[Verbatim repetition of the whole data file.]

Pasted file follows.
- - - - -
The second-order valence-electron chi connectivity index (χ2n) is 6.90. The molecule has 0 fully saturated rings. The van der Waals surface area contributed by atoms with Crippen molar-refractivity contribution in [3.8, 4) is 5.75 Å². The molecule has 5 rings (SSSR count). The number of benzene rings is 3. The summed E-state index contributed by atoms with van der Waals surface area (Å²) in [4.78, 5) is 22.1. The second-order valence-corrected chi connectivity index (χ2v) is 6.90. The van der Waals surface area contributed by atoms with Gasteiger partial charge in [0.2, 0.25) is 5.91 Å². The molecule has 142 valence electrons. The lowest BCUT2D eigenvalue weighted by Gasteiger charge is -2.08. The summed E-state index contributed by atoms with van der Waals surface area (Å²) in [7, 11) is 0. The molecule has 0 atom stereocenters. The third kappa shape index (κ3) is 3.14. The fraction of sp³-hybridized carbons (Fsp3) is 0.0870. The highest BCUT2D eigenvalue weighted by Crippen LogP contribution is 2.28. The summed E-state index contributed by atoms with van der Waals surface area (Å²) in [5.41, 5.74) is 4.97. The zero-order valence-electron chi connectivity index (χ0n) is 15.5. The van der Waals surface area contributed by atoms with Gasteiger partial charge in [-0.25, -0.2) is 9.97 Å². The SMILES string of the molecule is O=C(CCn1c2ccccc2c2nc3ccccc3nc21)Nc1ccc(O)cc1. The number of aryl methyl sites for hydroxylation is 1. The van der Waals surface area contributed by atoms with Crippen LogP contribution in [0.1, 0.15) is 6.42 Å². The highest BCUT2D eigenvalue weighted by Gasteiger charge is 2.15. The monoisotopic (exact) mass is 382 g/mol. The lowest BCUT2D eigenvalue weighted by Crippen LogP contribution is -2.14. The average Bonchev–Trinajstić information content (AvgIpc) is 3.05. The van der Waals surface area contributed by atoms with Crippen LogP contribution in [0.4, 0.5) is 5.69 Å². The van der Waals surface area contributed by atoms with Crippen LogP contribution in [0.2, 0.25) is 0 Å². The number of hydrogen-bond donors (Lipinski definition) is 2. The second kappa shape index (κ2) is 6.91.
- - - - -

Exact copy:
The second-order valence-electron chi connectivity index (χ2n) is 6.90. The molecule has 0 fully saturated rings. The van der Waals surface area contributed by atoms with Crippen molar-refractivity contribution in [3.8, 4) is 5.75 Å². The molecule has 5 rings (SSSR count). The number of benzene rings is 3. The summed E-state index contributed by atoms with van der Waals surface area (Å²) in [4.78, 5) is 22.1. The second-order valence-corrected chi connectivity index (χ2v) is 6.90. The van der Waals surface area contributed by atoms with Gasteiger partial charge in [0.2, 0.25) is 5.91 Å². The molecule has 142 valence electrons. The lowest BCUT2D eigenvalue weighted by Gasteiger charge is -2.08. The summed E-state index contributed by atoms with van der Waals surface area (Å²) in [7, 11) is 0. The molecule has 0 atom stereocenters. The third kappa shape index (κ3) is 3.14. The fraction of sp³-hybridized carbons (Fsp3) is 0.0870. The highest BCUT2D eigenvalue weighted by Crippen LogP contribution is 2.28. The summed E-state index contributed by atoms with van der Waals surface area (Å²) in [5.41, 5.74) is 4.97. The zero-order valence-electron chi connectivity index (χ0n) is 15.5. The van der Waals surface area contributed by atoms with Gasteiger partial charge in [-0.25, -0.2) is 9.97 Å². The SMILES string of the molecule is O=C(CCn1c2ccccc2c2nc3ccccc3nc21)Nc1ccc(O)cc1. The number of aryl methyl sites for hydroxylation is 1. The van der Waals surface area contributed by atoms with Crippen LogP contribution in [0.1, 0.15) is 6.42 Å². The highest BCUT2D eigenvalue weighted by Gasteiger charge is 2.15. The monoisotopic (exact) mass is 382 g/mol. The lowest BCUT2D eigenvalue weighted by Crippen LogP contribution is -2.14. The average Bonchev–Trinajstić information content (AvgIpc) is 3.05. The van der Waals surface area contributed by atoms with Crippen LogP contribution in [0.4, 0.5) is 5.69 Å². The van der Waals surface area contributed by atoms with Crippen LogP contribution in [0.2, 0.25) is 0 Å². The number of hydrogen-bond donors (Lipinski definition) is 2. The second kappa shape index (κ2) is 6.91.